Tuesday, July 26, 2011

Soros: Not sure democracy will survive

GEORGE SOROS' incisive, if not entirely optimistic, essay in the June 23 issue of the New York Review of Books ought to be read - and reread - not as the incidental passing commentary of a billionaire liberal activist but as a provocative survey of the global mess in which America is deeply mired.

(I will pause at this point for all of Soros' right-wing critics and Fox News perps to turn blue at the very mention of his name.)

The Soros opus, which appears in the June 23 issue and is available on line, covers a broad field of trial-and-error government and spares neither side of the aisle. The guiding force of Soros' piece might be summed up in this wistful warning by the author:
''The United States has been a democracy and open society since its founding. The idea that it will cease to be one seems preposterous; yet it is a very likely prospect." [Italics added]
An essential attribute of a faltering society, he believes, is its inability to face reality - the unpleasant burden that all of us in a free society must necessarily share.
"Already the reelection of President Bush had convinced me that the malaise of an American society went deeper than incompetent leadership. The American public was unwilling to face harsh reality and was positively asking to be deceived by demanding easy answers to difficult problems. The fate of the Obama presidency reinforced that conviction."
Asserting that the Republican narrative thrived in a propaganda machine - Orwellian Newspeak - he says the party advanced its own game plan that the "government cannot be trusted and its role in the economy - both regulation and taxation - should be reduced to a minimum."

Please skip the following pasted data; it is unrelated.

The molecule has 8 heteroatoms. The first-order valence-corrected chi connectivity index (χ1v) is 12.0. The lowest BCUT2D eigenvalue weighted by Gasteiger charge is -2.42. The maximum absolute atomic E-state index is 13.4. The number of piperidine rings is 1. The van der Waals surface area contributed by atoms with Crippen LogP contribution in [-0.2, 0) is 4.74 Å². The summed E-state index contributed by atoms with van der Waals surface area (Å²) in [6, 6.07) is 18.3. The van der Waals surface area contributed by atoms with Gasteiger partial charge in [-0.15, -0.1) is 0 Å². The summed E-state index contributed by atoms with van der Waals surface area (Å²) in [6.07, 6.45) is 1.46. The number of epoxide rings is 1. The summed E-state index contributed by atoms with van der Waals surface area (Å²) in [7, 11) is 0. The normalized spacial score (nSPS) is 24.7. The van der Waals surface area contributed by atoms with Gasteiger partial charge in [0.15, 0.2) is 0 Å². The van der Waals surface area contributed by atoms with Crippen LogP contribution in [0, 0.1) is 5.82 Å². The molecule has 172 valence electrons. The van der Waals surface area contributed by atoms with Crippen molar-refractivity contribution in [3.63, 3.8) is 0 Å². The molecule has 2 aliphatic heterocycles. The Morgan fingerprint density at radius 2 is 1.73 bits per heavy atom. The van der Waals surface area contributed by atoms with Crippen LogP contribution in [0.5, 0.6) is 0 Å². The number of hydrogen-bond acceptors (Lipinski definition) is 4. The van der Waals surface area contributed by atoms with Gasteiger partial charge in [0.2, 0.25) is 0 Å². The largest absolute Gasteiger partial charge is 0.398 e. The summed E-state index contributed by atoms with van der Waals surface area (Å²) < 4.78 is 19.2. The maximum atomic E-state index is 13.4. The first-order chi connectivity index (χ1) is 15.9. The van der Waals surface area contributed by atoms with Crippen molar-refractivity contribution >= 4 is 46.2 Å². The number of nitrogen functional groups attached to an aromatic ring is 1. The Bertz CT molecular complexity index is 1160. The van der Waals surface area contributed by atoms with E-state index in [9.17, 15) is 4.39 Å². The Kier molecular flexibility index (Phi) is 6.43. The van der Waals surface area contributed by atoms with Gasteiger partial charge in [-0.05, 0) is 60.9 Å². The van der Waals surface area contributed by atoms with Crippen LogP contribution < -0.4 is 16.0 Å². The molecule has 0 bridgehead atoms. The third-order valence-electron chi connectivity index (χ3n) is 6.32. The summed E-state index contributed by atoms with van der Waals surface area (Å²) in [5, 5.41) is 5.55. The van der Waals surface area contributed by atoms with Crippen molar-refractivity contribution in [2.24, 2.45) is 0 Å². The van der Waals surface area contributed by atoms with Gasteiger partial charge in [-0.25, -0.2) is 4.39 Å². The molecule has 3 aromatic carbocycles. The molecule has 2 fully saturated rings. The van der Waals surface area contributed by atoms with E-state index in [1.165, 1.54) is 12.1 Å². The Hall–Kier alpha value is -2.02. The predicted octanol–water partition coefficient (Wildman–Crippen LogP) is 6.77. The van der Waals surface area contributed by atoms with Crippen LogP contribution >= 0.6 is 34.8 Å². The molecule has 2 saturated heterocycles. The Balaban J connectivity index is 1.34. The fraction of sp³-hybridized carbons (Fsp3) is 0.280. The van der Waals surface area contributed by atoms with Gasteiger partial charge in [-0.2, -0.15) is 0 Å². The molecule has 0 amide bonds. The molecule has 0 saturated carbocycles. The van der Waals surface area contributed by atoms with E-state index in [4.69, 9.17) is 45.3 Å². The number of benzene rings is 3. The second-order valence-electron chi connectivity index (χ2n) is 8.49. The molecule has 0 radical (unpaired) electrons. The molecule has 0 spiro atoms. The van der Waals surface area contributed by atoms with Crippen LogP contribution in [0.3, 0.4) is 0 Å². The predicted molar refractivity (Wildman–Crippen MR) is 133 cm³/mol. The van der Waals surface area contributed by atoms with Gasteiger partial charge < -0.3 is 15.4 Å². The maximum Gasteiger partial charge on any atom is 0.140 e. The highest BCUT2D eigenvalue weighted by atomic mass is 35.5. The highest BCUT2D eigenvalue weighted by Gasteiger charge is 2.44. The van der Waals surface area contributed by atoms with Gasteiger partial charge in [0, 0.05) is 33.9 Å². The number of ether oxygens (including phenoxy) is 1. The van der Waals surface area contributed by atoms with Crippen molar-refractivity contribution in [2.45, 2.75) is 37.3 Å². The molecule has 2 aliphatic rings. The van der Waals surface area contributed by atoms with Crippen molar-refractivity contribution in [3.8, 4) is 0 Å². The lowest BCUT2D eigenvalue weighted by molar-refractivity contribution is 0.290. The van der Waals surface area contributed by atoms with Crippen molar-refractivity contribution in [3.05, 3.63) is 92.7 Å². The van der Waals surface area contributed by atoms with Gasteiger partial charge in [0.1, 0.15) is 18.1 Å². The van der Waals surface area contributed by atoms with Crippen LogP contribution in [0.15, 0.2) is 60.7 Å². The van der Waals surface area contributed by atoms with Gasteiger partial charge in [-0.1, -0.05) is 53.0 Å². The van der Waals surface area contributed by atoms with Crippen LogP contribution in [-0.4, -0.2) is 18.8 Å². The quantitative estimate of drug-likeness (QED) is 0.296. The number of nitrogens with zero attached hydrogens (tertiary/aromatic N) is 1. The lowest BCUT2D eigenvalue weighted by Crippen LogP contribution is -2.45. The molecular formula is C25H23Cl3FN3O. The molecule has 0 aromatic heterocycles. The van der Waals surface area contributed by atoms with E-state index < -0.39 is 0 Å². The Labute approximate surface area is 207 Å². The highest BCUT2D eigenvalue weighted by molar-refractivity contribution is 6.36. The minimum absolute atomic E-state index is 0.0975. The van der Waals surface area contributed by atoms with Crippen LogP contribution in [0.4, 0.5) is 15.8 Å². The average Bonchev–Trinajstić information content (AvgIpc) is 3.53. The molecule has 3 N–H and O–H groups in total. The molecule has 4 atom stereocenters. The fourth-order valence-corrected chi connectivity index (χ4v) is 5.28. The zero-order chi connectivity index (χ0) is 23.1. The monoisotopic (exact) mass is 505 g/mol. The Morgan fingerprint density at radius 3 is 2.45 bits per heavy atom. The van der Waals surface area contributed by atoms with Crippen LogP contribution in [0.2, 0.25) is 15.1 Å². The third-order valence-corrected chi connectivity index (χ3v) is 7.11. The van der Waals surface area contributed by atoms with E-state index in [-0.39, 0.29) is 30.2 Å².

That sort of mindless political hogwash plays well with a public that doesn't want to hear the bad news, particularly from the politicians on the stump. And quite likely it will stay that way in our lifetime.

Soros says he has spent more than $8 billion creating a global network, the Open Society Foundation, to explore "new frontiers" in searching for solutions to make the globe more livable but wonders about its viability and continued work once he passes from the scene.

. The essay is not recommended for patio reading while waiting for guests to arrive at any moment. But it brutally reaches to the core of where we are today and why we are not anywhere near Camelot.


Mark said...

Don't you think in some ways our democracy is already dead? Most elections are bought and sold and recent rulings by the supreme court have only made it easier for corporations to control the message. I for one mourn the loss.

Mencken said...

Our democracy is dead ? As far as I know, there are precious few Americans seeking political asylum in countries around the world.

I suggest reading an excellent novel, The Joke by Milan Kundera about life in communist Czechoslovakia.
It was given to me by a political exile from South America where democracy was truly dead in some countries for awhile. When you're burying family members and friends, killed by government soldiers, then democracy is dead.